Sahidic Coptic

”Do Not Believe Every Word like the Fool . . . !” Rhetorical Strategies in Shenoute, Canon 6

”Do Not Believe Every Word like the Fool . . . !” Rhetorical Strategies in Shenoute, Canon 6 ST. SHENOUTE (flORUIT ~A.D. 385–465) is the major Coptic writer of the late fourth and fifth centuries. The idea of producing texts in Coptic was not his invention, but he brought the language to a peak of …

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Egyptian Gnosticism from Its Cradle in the Alexandrian Quarters of the Second Century

Egyptian Gnosticism from Its Cradle in the Alexandrian Quarters of the Second Century to Its Jar Tomb in the Upper Egyptian Town of Nag’ Hammadi Introduction The aim of this study is to try to interpret the fate of Gnosticism in Egypt through a simple investigation of places where texts were found and the historical …

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Coptic Language And Literature Bibliography

COPTIC LANGUAGE AND LITERATURE BIBLIOGRAPHY Biedenkopf-Ziehner, Anne. “Koptologische Literaturubersicht, 1967/68.” Enchoria 2 (1972): 103-136; 6 (1976): 93-119; 10 (1980): 151-183. Emmel, Stephen. “A Report on Progress in the Study of Coptic Literature, 1996-2004.” In Huitieme congres international d’etudes coptes (Paris 2004) I. Bilans et perspectives 2000-2004, ed. Anne Boud’hors and Denyse Vaillancourt, 173-204. Cahiers de …

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Anaphora Of St. Cyril

ANAPHORA OF ST. CYRIL The Anaphora of St. Mark (Cyril) is notable for several features that are peculiar to it among Eastern liturgies, differentiating it from the Syro-Byzantine type. These features suggest that the structure of prayer is of considerable antiquity. These features are as follows: The presence of an offering in the preface. The …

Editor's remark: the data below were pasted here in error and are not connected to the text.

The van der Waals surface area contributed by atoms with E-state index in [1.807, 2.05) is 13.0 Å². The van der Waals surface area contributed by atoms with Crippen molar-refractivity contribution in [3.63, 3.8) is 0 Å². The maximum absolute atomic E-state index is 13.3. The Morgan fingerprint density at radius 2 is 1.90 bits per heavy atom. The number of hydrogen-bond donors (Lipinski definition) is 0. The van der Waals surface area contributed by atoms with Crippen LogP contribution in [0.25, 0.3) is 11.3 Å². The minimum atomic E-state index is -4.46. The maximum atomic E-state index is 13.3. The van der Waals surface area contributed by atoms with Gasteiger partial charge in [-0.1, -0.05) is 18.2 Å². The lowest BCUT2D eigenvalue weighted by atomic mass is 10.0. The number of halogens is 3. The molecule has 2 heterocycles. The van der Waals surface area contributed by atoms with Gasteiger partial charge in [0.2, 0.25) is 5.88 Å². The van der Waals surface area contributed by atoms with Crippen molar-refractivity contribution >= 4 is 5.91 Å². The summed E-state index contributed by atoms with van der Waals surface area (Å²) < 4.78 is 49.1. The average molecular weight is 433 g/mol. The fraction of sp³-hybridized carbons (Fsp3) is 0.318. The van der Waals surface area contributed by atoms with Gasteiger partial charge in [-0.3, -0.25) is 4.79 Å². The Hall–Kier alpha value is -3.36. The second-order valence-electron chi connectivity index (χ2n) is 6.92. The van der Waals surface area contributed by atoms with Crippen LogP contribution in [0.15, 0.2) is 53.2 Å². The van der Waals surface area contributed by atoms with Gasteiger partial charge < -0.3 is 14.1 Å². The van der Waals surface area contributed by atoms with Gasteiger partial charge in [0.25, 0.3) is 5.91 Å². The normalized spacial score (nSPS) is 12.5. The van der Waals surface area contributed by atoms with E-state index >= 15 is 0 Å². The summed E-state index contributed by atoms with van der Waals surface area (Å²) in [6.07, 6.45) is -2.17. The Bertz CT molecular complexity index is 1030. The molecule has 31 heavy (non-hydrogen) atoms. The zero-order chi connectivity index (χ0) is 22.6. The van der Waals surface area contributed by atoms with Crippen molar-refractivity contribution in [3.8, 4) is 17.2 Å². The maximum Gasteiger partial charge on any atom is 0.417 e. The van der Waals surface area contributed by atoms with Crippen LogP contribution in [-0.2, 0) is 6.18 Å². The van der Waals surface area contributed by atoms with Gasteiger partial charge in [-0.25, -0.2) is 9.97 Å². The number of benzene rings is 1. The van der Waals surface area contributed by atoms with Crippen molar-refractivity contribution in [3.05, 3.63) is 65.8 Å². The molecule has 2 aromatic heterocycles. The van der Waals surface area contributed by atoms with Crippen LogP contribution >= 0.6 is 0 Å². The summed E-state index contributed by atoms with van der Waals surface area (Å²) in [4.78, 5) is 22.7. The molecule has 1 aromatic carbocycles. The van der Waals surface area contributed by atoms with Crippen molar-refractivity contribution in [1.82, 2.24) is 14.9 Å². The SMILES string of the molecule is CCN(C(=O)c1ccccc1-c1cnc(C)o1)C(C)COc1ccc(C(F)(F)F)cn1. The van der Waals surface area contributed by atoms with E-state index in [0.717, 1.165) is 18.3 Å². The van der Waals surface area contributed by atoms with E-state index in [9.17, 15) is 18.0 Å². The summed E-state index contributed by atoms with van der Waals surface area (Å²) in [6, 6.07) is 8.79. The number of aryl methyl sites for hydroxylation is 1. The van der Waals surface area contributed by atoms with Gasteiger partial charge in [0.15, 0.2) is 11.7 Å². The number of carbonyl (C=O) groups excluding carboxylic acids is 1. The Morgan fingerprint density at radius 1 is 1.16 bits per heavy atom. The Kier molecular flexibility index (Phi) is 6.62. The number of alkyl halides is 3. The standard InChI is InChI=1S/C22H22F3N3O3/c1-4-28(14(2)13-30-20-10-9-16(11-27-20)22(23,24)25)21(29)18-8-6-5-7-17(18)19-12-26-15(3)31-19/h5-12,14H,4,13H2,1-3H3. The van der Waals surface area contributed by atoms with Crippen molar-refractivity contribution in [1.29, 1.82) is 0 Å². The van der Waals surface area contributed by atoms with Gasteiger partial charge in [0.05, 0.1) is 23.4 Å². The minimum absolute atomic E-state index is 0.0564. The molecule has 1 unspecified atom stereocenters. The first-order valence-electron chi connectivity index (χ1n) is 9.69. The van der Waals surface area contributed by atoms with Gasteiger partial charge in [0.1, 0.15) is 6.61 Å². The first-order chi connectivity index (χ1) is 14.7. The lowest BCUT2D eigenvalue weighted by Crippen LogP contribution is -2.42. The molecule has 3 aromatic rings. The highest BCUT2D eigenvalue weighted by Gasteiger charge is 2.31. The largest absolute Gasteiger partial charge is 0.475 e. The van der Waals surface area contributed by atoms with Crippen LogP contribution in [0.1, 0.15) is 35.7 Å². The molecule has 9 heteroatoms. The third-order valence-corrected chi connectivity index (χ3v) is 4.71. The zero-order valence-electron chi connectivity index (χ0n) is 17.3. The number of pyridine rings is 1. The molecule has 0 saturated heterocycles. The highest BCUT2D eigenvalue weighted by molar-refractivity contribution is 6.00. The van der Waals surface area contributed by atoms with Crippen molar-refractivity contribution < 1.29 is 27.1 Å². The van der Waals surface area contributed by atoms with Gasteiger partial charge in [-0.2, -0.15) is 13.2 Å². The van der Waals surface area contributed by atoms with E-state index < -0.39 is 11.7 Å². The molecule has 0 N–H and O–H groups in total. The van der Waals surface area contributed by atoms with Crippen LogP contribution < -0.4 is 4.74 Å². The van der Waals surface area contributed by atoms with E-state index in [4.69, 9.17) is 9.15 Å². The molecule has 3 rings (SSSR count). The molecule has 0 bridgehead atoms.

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Dayr Epiphanius

DAYR EPIPHANIUS A small semi-anchoritic community that existed around 580-640 on the “Holy Hill of Djeme” (Madinat Habu) in Western Thebes in Upper Egypt. The hermits who dwelled there had, like those in Kellia, Nitria, and Scetis, formed a laura around the cell of a Monophysite Coptic anchorite. In this case, it was Epiphanius who …

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Bashmuric

BASHMURIC The history of the Bashmuric dialect is in large measure that of a “phantom dialect.” Coptic Egypt had many more dialects than modern science has been able to identify from the texts discovered; but some of these never reached the literary stage. Others did (perhaps poorly enough), but none of their witnesses has been …

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